I was a beaten man!
There was nothing left! No wife! No children! No job!
The only clothes I owned covered my body.
The black ashes that were once my house had an acrid, gagging odor, mixed with the smells of fire-fighting liquids, dampness, and death.
How does one describe a body bereft of feelings, a body with all its tears shed, a hollow core of nothingness covered with flesh? Nothing there! Nothing I could or would ever be able to find.
That was my truth!
Standing there in a starless night of misty rain and appropriate bleakness, looking for the last time at the sum of my existence, there in those black, damp clumps of earth and bones, there with the only pieces of love I had ever known, there in that eerie graveyard of ashes.
We had a silly argument after the boys were put to bed. I made a petulant escape into the night of bar rooms and feigned grievance … my starring role in a ‘D-Movie’.
I heard the sounds of fire engines through my whiskey haze and gave it little thought.
Fire engines rushed to others’ houses, not mine.
Finally, the Bacchus glow came, went, and I recognized the inanity of my actions.
That rapidly fading glow took me home where I would do my habitual ‘I’m sorry, sweetheart’! Repentence was an eager surge within me as I sped onward for home. It was then, the car finishing its sharp turn, when I saw the halo of red and white flashing lights ahead. My body began to quake as the first pang of alarm came to rest inside my imbued brain.
It was my home from which those wind-driven flames came … soon to be, at my arrival, the charred ruins of my only prized possessions.
I stumbled from the car, stunned, inconsolable, watching my neighbors holding hands, praying, tears flowing down their cheeks, already knowing what I was about to find out.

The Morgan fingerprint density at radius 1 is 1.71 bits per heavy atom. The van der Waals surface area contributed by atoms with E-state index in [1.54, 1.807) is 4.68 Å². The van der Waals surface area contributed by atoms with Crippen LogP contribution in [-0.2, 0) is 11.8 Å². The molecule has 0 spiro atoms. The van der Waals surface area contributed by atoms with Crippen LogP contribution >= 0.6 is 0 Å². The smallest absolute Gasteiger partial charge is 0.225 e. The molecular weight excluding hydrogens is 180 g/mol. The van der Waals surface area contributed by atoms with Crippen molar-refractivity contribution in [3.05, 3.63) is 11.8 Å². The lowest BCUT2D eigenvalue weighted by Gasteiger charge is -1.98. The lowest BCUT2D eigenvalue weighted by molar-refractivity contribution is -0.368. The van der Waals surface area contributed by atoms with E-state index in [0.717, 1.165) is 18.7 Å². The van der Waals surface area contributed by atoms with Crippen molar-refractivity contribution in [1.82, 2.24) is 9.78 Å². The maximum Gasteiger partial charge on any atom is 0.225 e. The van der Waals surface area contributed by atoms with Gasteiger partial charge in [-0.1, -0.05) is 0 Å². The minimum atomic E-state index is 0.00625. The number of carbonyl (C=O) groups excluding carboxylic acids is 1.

My wife, my kids, were consumed by the fire … a fire caused by my forgetting to turn off the barbeque.
I fell to my knees, grasped my head with both hands, heaving, roaring my grief in loud sobs, piercing the smoke-filled skies above. The concept of Time had no reality for me as I gasped and breathed in particles of ash.
People talked to me, uttered their pity and sorrow, tried humbly to comfort me. Their voices were lost in my sobbing growls. The movement of fire engines, firemen, my neighbors going back to their homes were on the periphery of my awareness. I shook my head in negation to acts of kindness, of pleas to help me.
Then, I was alone with my mind and its torturous playback of my fatuous acts in life, alone with the agony which now possessed my soul.
For three days and nights, I stayed awake, unseen, not wanting to be seen, in the wooded area behind the damp ashes where once stood my home. I was soon bereft of any meaningful thought, on the brink of madness.
At 11:00 PM that third night I heard off in the distance the freight train whistle.
I walked the quarter mile to the trestle and watched for the light that would announce its coming. I listened for the roar from the rails.
Like a thief in the night I left the bush behind which I hid and stepped onto the trestle. The train’s beacon of light came onward toward me, and the faint whistle registered somewhere in a tunnel of my mind.
The train was but a hundred yards away when I raised my arms to the heavens and cried, “Oh, God, please forgive me!”
Flash Fiction by Billy Ray Chitwood – January 7, 2918 (Rev)
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